The 2019 year experienced a market rally that ran through the 4th quarter and ended with the S&P 500 posting a total return of 31.49% for the year.1 Following a significant selloff through the final quarter of 2018, expectations made an about-face after the Federal Reserve Bank indicated it would reduce — instead of increase — the Fed Funds rate. As a result, the markets seemed to gain traction following this announcement, with the added benefit of the de-escalation of the trade war with China creating a positive impact during this time, as well.
Earnings estimates that were reported as better than originally anticipated led to a fundamentally justified increase in stock prices. However, as the year went on and the market continued to move higher, the price-to-earnings (P/E) ratios of S&P 500 companies expanded. Altogether, the market ended the year willing to pay quite a bit more for $1 of earnings than when it began. The chart below illustrates the increase of P/E ratios from the beginning of 2019 to year-end.2
With the recent rally in the market and the expansion of P/E multiples, the Resolute Investment Committee made the decision to implement changes to our normal target allocations. Ultimately, it was decided that a 5% reduction to equity exposure across our target allocations would be prudent, and trades were placed on January 3, 2020, to affect that decision.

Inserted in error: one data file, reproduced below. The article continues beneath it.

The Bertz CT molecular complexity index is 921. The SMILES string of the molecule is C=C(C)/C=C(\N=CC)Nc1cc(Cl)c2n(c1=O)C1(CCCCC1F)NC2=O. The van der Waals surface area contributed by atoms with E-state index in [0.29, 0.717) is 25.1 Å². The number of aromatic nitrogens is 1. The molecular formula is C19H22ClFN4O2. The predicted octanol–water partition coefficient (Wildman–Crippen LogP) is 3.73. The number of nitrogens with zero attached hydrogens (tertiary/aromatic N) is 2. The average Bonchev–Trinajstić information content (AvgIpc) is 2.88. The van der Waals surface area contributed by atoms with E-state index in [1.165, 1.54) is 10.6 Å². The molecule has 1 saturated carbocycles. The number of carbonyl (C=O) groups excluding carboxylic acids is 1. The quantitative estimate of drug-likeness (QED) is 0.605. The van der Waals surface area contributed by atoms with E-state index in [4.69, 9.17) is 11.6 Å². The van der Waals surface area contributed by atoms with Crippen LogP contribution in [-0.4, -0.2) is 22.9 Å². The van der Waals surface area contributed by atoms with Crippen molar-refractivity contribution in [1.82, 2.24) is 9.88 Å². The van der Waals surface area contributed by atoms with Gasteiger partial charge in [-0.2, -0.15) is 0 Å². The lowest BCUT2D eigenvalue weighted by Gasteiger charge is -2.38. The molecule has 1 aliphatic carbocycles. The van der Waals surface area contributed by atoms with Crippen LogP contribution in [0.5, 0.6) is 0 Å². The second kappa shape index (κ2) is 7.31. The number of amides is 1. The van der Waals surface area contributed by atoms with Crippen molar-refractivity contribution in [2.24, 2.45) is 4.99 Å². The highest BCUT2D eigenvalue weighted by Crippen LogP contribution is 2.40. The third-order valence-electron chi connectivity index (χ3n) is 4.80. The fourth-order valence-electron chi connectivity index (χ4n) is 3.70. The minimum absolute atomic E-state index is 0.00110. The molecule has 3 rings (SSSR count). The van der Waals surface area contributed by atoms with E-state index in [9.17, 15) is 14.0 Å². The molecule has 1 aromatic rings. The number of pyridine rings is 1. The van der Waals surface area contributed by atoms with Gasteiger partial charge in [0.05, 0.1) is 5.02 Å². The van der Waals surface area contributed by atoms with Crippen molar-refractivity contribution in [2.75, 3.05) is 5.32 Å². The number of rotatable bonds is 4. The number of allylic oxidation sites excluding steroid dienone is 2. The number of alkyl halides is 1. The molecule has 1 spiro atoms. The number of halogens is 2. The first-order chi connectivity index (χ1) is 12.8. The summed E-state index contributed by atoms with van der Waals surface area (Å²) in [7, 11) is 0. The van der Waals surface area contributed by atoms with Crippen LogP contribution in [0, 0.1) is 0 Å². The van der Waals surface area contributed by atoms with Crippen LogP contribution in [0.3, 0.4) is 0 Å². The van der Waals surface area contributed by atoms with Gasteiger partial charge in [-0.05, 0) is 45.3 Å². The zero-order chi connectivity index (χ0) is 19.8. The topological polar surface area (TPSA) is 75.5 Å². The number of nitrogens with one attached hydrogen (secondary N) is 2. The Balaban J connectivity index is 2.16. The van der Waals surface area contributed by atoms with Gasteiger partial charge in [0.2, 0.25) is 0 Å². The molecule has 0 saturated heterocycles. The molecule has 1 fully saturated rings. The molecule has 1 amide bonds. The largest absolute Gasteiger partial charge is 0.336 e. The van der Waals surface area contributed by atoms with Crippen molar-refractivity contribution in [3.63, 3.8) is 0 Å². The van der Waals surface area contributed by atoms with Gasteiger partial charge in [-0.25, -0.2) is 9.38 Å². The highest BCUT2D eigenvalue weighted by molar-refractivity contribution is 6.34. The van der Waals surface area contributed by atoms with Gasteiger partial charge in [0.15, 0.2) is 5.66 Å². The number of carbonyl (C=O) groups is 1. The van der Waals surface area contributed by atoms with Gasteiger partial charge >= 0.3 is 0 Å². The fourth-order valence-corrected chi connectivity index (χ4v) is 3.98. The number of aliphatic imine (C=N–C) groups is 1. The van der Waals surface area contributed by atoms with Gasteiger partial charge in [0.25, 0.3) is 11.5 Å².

While, overall, S&P 500 companies’ earnings estimates continue to show improvement, they are doing so at lower growth rates than once projected. The stock market has been increasing at a faster pace than earnings growth estimates, which leads us to believe that future gains in the stock market could be heavily dependent upon further P/E multiple expansion.
These steps are not a prediction of how markets will perform in 2020, but rather, a representation of our philosophy at work — capturing growth, where possible, for the better preservation of wealth.
We will continue to follow the data and keep you informed of any changes we are making that may affect your investment portfolio, and as always, we look forward to our next conversation.
1 Source: Morningstar — the total return of the S&P 500 index includes daily reinvestment of dividends.
2 Source: The Earnings Scout